Thursday, April 24 2014 3:47 PM EDT2014-04-24 19:47:30 GMT
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Toledo City Council is taking up a controversial measure regarding the sale of dogs and cats at retail shops.
The opening of the Family Puppy store at Franklin Park in October sparked anger from protestors who claim the animals sold at the store came from puppy mills.
The measure before City Council would prohibit the sale of dogs and cats at retail shops, unless they are obtained from an animal shelter, humane society or a rescue organization, and only if the animals are spayed or neutered.
"When you start dumping puppy mill dogs into a community, the death rate is going to go up at the local pounds and shelters, and we don't want to see that here," said Jean Keating with the Ohio Coalition of Dog Advocates.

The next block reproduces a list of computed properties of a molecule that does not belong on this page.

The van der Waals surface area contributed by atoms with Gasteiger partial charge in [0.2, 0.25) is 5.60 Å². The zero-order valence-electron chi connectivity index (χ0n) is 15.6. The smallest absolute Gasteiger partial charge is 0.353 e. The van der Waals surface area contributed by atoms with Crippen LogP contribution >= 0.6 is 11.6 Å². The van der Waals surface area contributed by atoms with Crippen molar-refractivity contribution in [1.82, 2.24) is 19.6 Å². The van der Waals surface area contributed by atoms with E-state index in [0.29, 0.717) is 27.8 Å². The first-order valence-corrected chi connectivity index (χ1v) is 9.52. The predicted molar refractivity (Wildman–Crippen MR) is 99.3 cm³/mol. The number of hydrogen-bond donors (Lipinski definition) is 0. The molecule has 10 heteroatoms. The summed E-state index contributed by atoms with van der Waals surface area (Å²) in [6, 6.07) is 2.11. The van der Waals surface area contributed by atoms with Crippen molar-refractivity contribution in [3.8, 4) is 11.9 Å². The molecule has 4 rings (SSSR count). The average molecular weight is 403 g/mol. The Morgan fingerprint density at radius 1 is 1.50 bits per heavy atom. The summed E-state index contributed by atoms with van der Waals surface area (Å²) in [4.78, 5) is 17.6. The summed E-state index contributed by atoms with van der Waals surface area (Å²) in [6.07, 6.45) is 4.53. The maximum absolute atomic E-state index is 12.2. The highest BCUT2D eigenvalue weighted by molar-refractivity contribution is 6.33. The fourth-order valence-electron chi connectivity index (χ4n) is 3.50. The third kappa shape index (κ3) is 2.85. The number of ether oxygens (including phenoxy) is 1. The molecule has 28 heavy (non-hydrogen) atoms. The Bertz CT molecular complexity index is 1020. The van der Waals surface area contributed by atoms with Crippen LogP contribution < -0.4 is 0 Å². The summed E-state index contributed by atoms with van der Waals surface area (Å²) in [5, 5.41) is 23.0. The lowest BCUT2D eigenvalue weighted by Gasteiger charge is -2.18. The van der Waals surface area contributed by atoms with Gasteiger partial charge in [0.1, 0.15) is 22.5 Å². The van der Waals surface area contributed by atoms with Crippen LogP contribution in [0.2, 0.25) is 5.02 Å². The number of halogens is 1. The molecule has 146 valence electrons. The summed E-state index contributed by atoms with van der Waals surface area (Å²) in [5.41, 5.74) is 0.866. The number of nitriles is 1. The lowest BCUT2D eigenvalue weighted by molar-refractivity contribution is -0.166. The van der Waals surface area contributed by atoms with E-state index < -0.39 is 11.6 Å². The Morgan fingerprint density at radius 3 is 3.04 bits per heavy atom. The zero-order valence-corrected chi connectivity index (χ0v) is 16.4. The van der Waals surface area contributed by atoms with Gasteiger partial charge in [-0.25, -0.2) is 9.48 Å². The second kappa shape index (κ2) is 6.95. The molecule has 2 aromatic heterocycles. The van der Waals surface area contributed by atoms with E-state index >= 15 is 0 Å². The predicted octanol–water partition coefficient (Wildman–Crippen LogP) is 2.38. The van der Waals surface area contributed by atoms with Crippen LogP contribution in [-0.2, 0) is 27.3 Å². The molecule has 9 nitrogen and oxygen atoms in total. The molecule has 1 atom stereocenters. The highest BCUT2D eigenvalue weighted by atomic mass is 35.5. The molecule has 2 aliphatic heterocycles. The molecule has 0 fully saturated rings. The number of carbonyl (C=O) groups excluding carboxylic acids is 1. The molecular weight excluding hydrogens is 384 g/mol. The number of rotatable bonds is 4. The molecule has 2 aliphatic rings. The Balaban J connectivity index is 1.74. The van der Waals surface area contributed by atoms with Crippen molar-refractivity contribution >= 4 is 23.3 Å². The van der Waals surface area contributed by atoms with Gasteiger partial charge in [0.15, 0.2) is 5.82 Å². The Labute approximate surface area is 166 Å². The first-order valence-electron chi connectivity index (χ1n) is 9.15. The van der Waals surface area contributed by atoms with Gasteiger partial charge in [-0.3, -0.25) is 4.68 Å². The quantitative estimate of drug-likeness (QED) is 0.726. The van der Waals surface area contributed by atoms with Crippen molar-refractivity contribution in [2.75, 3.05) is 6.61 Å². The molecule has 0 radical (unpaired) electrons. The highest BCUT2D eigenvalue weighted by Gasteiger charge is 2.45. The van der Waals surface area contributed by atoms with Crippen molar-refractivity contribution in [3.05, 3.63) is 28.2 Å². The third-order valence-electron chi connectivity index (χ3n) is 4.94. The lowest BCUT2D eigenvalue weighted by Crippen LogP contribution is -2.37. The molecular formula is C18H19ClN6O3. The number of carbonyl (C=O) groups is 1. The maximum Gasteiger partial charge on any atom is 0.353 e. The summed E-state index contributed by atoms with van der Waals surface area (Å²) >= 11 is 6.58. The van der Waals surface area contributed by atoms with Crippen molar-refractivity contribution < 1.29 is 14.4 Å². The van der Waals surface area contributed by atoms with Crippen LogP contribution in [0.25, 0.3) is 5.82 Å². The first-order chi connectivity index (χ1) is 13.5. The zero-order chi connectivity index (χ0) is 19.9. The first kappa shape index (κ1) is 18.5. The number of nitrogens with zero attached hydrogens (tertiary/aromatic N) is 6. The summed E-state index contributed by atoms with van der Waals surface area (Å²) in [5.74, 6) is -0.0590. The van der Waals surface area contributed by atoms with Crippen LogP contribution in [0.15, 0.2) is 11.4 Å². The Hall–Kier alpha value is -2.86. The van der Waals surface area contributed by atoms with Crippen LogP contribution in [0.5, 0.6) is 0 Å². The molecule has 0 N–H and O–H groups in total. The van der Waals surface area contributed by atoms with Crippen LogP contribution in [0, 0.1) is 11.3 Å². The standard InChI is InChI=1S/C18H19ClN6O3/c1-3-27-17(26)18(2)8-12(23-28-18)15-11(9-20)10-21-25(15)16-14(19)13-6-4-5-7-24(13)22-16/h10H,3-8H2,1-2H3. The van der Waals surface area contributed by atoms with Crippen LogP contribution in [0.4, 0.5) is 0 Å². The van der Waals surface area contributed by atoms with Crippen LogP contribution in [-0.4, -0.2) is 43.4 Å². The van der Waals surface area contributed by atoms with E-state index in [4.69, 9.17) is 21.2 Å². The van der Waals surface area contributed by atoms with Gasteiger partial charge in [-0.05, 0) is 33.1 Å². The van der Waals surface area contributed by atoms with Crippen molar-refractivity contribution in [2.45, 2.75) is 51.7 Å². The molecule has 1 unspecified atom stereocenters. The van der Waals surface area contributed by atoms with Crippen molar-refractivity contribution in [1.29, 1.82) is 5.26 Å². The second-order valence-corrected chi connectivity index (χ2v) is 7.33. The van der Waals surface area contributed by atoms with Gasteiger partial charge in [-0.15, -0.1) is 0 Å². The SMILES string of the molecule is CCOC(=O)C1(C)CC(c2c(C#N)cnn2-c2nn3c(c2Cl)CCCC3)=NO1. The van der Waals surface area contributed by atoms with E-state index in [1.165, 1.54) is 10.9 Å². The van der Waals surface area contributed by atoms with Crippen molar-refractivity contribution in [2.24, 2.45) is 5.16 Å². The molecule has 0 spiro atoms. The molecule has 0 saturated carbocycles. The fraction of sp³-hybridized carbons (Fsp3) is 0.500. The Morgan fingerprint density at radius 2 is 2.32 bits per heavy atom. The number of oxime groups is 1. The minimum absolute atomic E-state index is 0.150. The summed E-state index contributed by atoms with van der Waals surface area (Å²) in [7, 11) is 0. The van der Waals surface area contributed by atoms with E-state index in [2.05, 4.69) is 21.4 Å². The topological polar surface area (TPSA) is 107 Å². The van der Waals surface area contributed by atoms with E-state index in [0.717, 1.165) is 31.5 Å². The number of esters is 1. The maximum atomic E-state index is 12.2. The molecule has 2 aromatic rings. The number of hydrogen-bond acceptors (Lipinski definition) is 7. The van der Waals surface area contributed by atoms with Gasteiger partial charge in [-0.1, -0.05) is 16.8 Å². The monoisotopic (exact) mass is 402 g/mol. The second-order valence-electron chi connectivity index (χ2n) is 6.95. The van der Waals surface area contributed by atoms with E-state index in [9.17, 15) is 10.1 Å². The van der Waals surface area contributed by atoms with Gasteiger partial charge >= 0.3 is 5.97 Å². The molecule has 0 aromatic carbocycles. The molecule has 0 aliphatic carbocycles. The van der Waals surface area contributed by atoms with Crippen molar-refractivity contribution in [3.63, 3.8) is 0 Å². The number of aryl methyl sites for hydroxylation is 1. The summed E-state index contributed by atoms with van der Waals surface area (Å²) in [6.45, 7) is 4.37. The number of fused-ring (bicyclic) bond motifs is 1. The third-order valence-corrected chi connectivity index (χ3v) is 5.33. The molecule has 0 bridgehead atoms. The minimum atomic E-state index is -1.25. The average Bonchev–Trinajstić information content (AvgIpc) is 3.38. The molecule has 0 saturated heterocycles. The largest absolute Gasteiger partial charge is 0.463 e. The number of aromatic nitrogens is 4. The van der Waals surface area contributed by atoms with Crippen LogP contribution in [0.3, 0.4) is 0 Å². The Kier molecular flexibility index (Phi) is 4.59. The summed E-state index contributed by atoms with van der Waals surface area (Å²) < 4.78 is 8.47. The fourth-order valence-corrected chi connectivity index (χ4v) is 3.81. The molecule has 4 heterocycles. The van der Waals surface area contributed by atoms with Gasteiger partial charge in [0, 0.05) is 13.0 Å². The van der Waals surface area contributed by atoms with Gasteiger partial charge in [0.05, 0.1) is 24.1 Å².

Keating says the proposed legislation would send a strong message about how dogs and cats are bred and cared for before they're sold to a new owner.
"Puppies aren't products, these are animals. There's a difference between a living product and a chair," said Keating.
The owner of the Family Puppy store says he would be forced to close his store if the proposal becomes a law.
Councilman Mike Craig says it would send the wrong message about Toledo being "business friendly."
"The regulation on retail outlets, you can only sell dogs you get from a charity. This is not business friendly. If you want to regulate pet shops, go ahead, but don't make it so they can't do business here," said Craig.
Council decided to keep the proposed ordinance in committee on Tuesday. Councilmen Collins and Waniewski plan to offer amendments before council votes on the measure December 10.